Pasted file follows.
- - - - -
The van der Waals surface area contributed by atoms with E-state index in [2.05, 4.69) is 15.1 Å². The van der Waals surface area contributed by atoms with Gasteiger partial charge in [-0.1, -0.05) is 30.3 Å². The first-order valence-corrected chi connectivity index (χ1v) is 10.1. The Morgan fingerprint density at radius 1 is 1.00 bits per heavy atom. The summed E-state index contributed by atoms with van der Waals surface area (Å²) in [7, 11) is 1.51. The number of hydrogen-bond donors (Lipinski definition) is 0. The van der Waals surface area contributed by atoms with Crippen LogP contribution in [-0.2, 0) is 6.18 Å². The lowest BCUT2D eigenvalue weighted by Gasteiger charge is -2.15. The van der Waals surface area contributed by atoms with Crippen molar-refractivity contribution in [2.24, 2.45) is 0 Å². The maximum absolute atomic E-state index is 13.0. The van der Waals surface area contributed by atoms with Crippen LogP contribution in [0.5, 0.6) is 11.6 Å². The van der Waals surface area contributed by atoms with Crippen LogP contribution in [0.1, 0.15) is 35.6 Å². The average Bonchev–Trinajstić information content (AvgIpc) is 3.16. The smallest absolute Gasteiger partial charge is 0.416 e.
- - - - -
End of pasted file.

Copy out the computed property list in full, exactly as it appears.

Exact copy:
The van der Waals surface area contributed by atoms with E-state index in [2.05, 4.69) is 15.1 Å². The van der Waals surface area contributed by atoms with Gasteiger partial charge in [-0.1, -0.05) is 30.3 Å². The first-order valence-corrected chi connectivity index (χ1v) is 10.1. The Morgan fingerprint density at radius 1 is 1.00 bits per heavy atom. The summed E-state index contributed by atoms with van der Waals surface area (Å²) in [7, 11) is 1.51. The number of hydrogen-bond donors (Lipinski definition) is 0. The van der Waals surface area contributed by atoms with Crippen LogP contribution in [-0.2, 0) is 6.18 Å². The lowest BCUT2D eigenvalue weighted by Gasteiger charge is -2.15. The van der Waals surface area contributed by atoms with Crippen molar-refractivity contribution in [2.24, 2.45) is 0 Å². The maximum absolute atomic E-state index is 13.0. The van der Waals surface area contributed by atoms with Crippen LogP contribution in [0.5, 0.6) is 11.6 Å². The van der Waals surface area contributed by atoms with Crippen LogP contribution in [0.1, 0.15) is 35.6 Å². The average Bonchev–Trinajstić information content (AvgIpc) is 3.16. The smallest absolute Gasteiger partial charge is 0.416 e.